Without government help, the Big Three will almost surely enter the kind of bankruptcy from which there is no exit. They could file for a Chapter 11 restructuring, but would most likely end up in a Chapter 7 liquidation. Their plants and other operations would be shut and their assets sold to pay creditors. Given the collapse in the financial system and resulting credit crunch, so-called "debtor in possession" or DIP financing would be all but impossible to get. Bankrupt firms need DIP financing to operate--to pay suppliers, finance inventories and meet payroll--while they restructure. It is risky for DIP creditors even in good times, but they do get first dibs on the bankrupt firms' assets and can earn high rates and fees. But in a credit crunch such as we are experiencing now, nothing will convince creditors to take the risk.
Nobel laureate and New York Times columnist Paul Krugman wrote shortly before Romney's op-ed was published: "If the economy as a whole were in reasonably good shape and the credit markets were functioning, Chapter 11 would be the way to go. Under current circumstances, however, a default by GM would probably mean loss of ability to pay suppliers, which would mean liquidation -- and that, in turn, would mean wiping out probably well over a million jobs at the worst possible moment."
Dean Baker, co-director of the Center for Economic and Policy Research, wrote in April 2009 that if automakers filed for bankruptcy at the time Romney wrote his op-ed, "it would have quickly led to a chain of bankruptcies by a whole set of parts suppliers, all of whom are owed large amounts of money by these two companies. It is virtually certain that these companies and their suppliers would be forced to shut down, because no one would have stepped forward to provide credit to operate through bankruptcy without a government guarantee." That would have also affected the supply chain of Ford, even though it did not request a government bailout.
Further, the billions the government lent to GM and Chrysler helped the companies move through the bankruptcy process "much faster than anyone thought was possible." From a May 8 CNN Money article:
But the billions of dollars from the federal bailout helped the bankruptcy process get done in about two months, much faster than anyone thought was possible, said Van Conway, CEO of Conway MacKenzie, a restructuring firm in Detroit.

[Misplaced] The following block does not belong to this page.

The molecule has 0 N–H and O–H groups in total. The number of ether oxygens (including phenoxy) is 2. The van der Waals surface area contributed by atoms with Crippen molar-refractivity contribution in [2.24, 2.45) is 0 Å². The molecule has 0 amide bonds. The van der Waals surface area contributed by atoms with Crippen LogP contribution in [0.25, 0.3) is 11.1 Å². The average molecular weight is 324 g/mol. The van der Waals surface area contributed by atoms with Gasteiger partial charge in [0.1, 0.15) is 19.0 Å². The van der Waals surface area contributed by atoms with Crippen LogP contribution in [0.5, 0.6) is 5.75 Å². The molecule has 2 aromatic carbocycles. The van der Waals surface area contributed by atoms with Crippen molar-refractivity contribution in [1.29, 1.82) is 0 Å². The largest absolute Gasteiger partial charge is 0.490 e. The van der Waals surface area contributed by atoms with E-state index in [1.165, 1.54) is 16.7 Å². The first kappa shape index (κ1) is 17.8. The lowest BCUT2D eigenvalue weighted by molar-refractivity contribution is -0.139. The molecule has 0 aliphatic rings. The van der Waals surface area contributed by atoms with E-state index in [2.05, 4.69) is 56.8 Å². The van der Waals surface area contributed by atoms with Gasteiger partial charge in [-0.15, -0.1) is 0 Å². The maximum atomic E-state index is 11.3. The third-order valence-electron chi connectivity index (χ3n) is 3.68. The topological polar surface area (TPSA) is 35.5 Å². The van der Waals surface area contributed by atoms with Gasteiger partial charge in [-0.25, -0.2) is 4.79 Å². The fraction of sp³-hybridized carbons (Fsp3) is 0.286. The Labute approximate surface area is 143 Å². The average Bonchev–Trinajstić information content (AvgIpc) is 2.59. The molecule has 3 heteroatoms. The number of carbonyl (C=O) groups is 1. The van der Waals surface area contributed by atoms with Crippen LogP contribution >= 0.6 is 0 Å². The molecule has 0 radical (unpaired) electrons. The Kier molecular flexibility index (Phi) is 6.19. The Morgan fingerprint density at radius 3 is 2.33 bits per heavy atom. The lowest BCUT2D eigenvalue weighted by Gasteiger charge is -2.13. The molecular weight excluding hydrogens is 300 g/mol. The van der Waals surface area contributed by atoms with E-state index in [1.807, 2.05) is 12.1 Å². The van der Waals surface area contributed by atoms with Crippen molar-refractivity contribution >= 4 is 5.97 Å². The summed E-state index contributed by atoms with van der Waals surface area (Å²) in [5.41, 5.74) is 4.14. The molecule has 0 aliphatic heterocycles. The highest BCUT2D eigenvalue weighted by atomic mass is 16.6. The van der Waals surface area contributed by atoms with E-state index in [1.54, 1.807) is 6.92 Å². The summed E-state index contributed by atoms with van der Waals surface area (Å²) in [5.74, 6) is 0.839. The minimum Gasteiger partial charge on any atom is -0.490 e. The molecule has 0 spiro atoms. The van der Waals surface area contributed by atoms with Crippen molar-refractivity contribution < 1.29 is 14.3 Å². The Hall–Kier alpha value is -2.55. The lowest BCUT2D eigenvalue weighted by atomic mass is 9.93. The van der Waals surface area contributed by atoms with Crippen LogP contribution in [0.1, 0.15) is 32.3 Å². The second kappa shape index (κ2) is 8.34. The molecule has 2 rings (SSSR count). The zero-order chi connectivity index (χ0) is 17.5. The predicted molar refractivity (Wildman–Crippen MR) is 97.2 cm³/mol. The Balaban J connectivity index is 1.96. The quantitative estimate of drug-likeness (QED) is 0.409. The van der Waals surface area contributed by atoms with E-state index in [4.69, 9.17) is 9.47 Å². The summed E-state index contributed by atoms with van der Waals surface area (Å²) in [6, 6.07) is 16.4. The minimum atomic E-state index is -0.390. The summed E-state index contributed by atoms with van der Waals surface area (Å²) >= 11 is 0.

And Conway said the idea of a managed bankruptcy was not unique at the time. "Romney might very well have had the idea, but it's not an idea no one else had on their own," Conway said.
Other supporters of the bailouts, and even some critics of them, say that Romney deserves no credit for the turnaround, given that he opposed the federal bailout that kept the companies alive during the bankruptcy process. Without that $81 billion in funding, the companies would have been forced to go out of business and liquidate, according to those experts.
"There was no way they could get financing," said Conway. "They were burning money so fast, with no end in site [sic], that no one but the government was going to give them money."
CNN Money also quoted Bob Lutz, vice chairman of GM at the time of the bankruptcy, criticizing Romney's view of the bailout: "He thinks we didn't try to borrow money from the banks" "The banks were even more broke than we were. Who had the money?"
Because there was so little private capital available in late 2008 and early 2009 due to the financial crisis, as experts have pointed out, it is unlikely that a bailout of the auto companies that didn't involve help from the federal government would have happened or succeeded. And that's why, contrary to Fox's Scott, what Romney proposed is not "essentially what happened" to GM and Chrysler.
Media Matters research interns Alessandra DiMonda and Brendan Karet contributed to this report.